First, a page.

Wildlife Groups Team with AWS on Multi-layered Wind Resource and Wildlife Map

An online map designed by the American Wind Wildlife Institute (AWWI) and The Nature Conservancy (TNC) combines wind resource data with wildlife and environmental information to assist wind developers as they consider sites.

The map, called a “Landscape Assessment Tool” (LAT), provides information about the environmental, wildlife, and wind resource characteristics of a given geographic area to help with preliminary screening of wind power development sites and conservation strategies. Providing the wind resource data was renewable energy consulting and information services company AWS Truepower, LLC. Wind resources for the map are based on 80-meter heights, the typical hub height of wind turbines for the entire continental U.S.

“The data that AWS Truepower has provided for the AWWI/TNC Landscape Assessment Tool reflects the latest knowledge in wind resource assessment,” said AWS CEO Bruce Bailey. “We are delighted to help develop a tool that will be useful to wind power developers and the conservation community alike.”

AWWI Executive Director Abby Arnold explained that the tool offers “early, general guidance” to assist with the preliminary screening of geographic areas for potential wildlife risks, and to help with the design of any conservation plans and mitigation strategies that may be called for. “AWWI is working with partners to make this a ‘go-to’ tool to support wind energy development while protecting wildlife and wildlife habitat,” she said.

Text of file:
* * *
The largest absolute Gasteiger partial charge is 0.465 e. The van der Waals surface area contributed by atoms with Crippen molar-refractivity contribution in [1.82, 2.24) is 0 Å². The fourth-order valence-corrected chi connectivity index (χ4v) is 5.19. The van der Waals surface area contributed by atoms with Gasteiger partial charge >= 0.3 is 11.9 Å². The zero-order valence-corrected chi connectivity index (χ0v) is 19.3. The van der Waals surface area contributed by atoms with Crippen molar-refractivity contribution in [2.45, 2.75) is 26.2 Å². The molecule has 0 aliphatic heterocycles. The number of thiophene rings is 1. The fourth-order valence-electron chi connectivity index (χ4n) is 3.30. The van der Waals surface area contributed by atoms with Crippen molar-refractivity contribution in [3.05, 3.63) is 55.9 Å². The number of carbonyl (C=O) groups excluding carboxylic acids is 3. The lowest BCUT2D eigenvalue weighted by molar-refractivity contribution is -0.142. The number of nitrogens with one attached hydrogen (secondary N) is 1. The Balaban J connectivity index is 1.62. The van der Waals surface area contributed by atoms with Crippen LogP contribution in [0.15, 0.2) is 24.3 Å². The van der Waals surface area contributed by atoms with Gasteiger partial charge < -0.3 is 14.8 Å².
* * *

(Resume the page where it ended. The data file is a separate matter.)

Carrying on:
AWWI and The Nature Conservancy said they are continually working to enhance and expand the LAT, and are currently exploring a range of interactive applications. The LAT is one of several initiatives that AWWI and AWWI partners are undertaking to facilitate timely and responsible development of wind energy while protecting wildlife and wildlife habitat.

Carl Levesque is the Communications Editor at AWEA. This article first appeared in the AWEA Windletter and was reprinted with permission from the American Wind Energy Association.

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Carl is Editor & Publications Manager at the American Wind Energy Association, where has worked since 2006. At AWEA he oversees AWEA's online and print publications including the Wind Energy Weekly, Windpower Update, and other products. He has worked as a journalist in the energy industry as a staff writer for Public Utilities Fortnightly magazine and in the association sector as senior editor at Association Management magazine. He also has covered the home-building industry, where his areas of greatest interest were sustainable development and "smart growth," and has written articles for numerous other publications as a freelance writer. Carl received his B.A. from James Madison University and spent some time in New Orleans teaching as well as working with homeless youth.

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